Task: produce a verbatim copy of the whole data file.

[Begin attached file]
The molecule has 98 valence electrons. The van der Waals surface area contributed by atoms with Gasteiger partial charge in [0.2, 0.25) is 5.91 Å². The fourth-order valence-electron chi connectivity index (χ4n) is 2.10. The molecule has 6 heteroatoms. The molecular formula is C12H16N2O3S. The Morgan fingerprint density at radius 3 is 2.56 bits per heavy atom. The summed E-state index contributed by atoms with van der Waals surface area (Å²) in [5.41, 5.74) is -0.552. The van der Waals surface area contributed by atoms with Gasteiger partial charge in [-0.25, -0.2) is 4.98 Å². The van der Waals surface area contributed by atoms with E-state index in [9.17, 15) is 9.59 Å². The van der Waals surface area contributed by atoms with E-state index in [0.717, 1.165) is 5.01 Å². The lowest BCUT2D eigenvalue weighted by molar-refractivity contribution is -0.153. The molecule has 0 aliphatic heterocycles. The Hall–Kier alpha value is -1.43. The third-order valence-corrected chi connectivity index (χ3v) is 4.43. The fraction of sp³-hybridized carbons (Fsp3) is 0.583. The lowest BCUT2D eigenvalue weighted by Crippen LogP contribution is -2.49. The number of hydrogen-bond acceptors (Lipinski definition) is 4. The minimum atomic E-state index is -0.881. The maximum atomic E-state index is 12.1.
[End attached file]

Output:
The molecule has 98 valence electrons. The van der Waals surface area contributed by atoms with Gasteiger partial charge in [0.2, 0.25) is 5.91 Å². The fourth-order valence-electron chi connectivity index (χ4n) is 2.10. The molecule has 6 heteroatoms. The molecular formula is C12H16N2O3S. The Morgan fingerprint density at radius 3 is 2.56 bits per heavy atom. The summed E-state index contributed by atoms with van der Waals surface area (Å²) in [5.41, 5.74) is -0.552. The van der Waals surface area contributed by atoms with Gasteiger partial charge in [-0.25, -0.2) is 4.98 Å². The van der Waals surface area contributed by atoms with E-state index in [9.17, 15) is 9.59 Å². The van der Waals surface area contributed by atoms with E-state index in [0.717, 1.165) is 5.01 Å². The lowest BCUT2D eigenvalue weighted by molar-refractivity contribution is -0.153. The molecule has 0 aliphatic heterocycles. The Hall–Kier alpha value is -1.43. The third-order valence-corrected chi connectivity index (χ3v) is 4.43. The fraction of sp³-hybridized carbons (Fsp3) is 0.583. The lowest BCUT2D eigenvalue weighted by Crippen LogP contribution is -2.49. The number of hydrogen-bond acceptors (Lipinski definition) is 4. The minimum atomic E-state index is -0.881. The maximum atomic E-state index is 12.1.